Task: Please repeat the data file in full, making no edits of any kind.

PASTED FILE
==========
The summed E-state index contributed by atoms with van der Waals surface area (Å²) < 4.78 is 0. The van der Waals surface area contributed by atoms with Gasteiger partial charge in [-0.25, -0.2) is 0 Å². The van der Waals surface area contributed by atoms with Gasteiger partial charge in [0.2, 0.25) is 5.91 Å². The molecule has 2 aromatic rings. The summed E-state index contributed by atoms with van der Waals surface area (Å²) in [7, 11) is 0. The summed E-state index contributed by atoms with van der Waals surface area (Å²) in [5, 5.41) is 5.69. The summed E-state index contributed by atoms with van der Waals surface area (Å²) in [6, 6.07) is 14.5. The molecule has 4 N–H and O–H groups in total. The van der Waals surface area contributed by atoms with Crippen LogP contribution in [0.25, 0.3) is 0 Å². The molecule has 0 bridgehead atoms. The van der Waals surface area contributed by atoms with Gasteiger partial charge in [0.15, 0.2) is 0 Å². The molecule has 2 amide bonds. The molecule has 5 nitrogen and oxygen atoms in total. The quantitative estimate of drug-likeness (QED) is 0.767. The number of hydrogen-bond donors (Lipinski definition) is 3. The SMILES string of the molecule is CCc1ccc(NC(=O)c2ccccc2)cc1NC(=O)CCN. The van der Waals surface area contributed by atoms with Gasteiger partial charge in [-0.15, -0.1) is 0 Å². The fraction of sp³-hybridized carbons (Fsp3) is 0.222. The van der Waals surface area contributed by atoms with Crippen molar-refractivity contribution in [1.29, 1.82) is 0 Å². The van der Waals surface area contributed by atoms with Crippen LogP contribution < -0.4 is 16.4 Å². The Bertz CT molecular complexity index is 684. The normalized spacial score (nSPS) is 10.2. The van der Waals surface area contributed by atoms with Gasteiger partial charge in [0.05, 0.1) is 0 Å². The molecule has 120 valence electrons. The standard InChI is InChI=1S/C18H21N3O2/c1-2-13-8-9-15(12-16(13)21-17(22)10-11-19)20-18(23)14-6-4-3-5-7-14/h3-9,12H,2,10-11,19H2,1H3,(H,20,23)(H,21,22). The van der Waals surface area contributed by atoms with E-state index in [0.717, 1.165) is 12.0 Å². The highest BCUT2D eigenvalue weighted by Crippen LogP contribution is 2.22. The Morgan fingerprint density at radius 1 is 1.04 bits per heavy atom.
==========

The summed E-state index contributed by atoms with van der Waals surface area (Å²) < 4.78 is 0. The van der Waals surface area contributed by atoms with Gasteiger partial charge in [-0.25, -0.2) is 0 Å². The van der Waals surface area contributed by atoms with Gasteiger partial charge in [0.2, 0.25) is 5.91 Å². The molecule has 2 aromatic rings. The summed E-state index contributed by atoms with van der Waals surface area (Å²) in [7, 11) is 0. The summed E-state index contributed by atoms with van der Waals surface area (Å²) in [5, 5.41) is 5.69. The summed E-state index contributed by atoms with van der Waals surface area (Å²) in [6, 6.07) is 14.5. The molecule has 4 N–H and O–H groups in total. The van der Waals surface area contributed by atoms with Crippen LogP contribution in [0.25, 0.3) is 0 Å². The molecule has 0 bridgehead atoms. The van der Waals surface area contributed by atoms with Gasteiger partial charge in [0.15, 0.2) is 0 Å². The molecule has 2 amide bonds. The molecule has 5 nitrogen and oxygen atoms in total. The quantitative estimate of drug-likeness (QED) is 0.767. The number of hydrogen-bond donors (Lipinski definition) is 3. The SMILES string of the molecule is CCc1ccc(NC(=O)c2ccccc2)cc1NC(=O)CCN. The van der Waals surface area contributed by atoms with Gasteiger partial charge in [-0.15, -0.1) is 0 Å². The fraction of sp³-hybridized carbons (Fsp3) is 0.222. The van der Waals surface area contributed by atoms with Crippen molar-refractivity contribution in [1.29, 1.82) is 0 Å². The van der Waals surface area contributed by atoms with Crippen LogP contribution < -0.4 is 16.4 Å². The Bertz CT molecular complexity index is 684. The normalized spacial score (nSPS) is 10.2. The van der Waals surface area contributed by atoms with Gasteiger partial charge in [0.05, 0.1) is 0 Å². The molecule has 120 valence electrons. The standard InChI is InChI=1S/C18H21N3O2/c1-2-13-8-9-15(12-16(13)21-17(22)10-11-19)20-18(23)14-6-4-3-5-7-14/h3-9,12H,2,10-11,19H2,1H3,(H,20,23)(H,21,22). The van der Waals surface area contributed by atoms with E-state index in [0.717, 1.165) is 12.0 Å². The highest BCUT2D eigenvalue weighted by Crippen LogP contribution is 2.22. The Morgan fingerprint density at radius 1 is 1.04 bits per heavy atom.